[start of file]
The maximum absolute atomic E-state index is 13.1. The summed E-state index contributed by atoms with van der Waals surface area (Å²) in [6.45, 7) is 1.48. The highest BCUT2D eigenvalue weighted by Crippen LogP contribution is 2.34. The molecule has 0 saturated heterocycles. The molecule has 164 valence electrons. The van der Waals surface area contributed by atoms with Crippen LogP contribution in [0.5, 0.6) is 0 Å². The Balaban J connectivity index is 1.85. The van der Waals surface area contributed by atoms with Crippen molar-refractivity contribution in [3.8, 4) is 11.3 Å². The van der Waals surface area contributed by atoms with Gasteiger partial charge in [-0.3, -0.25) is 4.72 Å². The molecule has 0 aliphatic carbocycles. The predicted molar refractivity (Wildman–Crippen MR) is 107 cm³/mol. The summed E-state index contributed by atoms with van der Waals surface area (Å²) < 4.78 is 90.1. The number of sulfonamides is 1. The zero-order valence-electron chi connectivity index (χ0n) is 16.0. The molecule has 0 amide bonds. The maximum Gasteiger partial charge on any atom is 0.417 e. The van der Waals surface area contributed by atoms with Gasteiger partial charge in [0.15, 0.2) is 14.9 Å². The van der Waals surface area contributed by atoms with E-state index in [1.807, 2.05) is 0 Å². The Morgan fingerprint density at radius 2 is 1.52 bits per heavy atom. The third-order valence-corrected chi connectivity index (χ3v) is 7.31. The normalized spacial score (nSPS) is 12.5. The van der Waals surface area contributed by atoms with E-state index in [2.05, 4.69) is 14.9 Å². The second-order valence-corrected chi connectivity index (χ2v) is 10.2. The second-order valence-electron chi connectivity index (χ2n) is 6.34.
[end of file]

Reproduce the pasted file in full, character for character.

The maximum absolute atomic E-state index is 13.1. The summed E-state index contributed by atoms with van der Waals surface area (Å²) in [6.45, 7) is 1.48. The highest BCUT2D eigenvalue weighted by Crippen LogP contribution is 2.34. The molecule has 0 saturated heterocycles. The molecule has 164 valence electrons. The van der Waals surface area contributed by atoms with Crippen LogP contribution in [0.5, 0.6) is 0 Å². The Balaban J connectivity index is 1.85. The van der Waals surface area contributed by atoms with Crippen molar-refractivity contribution in [3.8, 4) is 11.3 Å². The van der Waals surface area contributed by atoms with Gasteiger partial charge in [-0.3, -0.25) is 4.72 Å². The molecule has 0 aliphatic carbocycles. The predicted molar refractivity (Wildman–Crippen MR) is 107 cm³/mol. The summed E-state index contributed by atoms with van der Waals surface area (Å²) < 4.78 is 90.1. The number of sulfonamides is 1. The zero-order valence-electron chi connectivity index (χ0n) is 16.0. The molecule has 0 amide bonds. The maximum Gasteiger partial charge on any atom is 0.417 e. The van der Waals surface area contributed by atoms with Gasteiger partial charge in [0.15, 0.2) is 14.9 Å². The van der Waals surface area contributed by atoms with E-state index in [1.807, 2.05) is 0 Å². The Morgan fingerprint density at radius 2 is 1.52 bits per heavy atom. The third-order valence-corrected chi connectivity index (χ3v) is 7.31. The normalized spacial score (nSPS) is 12.5. The van der Waals surface area contributed by atoms with E-state index in [2.05, 4.69) is 14.9 Å². The second-order valence-corrected chi connectivity index (χ2v) is 10.2. The second-order valence-electron chi connectivity index (χ2n) is 6.34.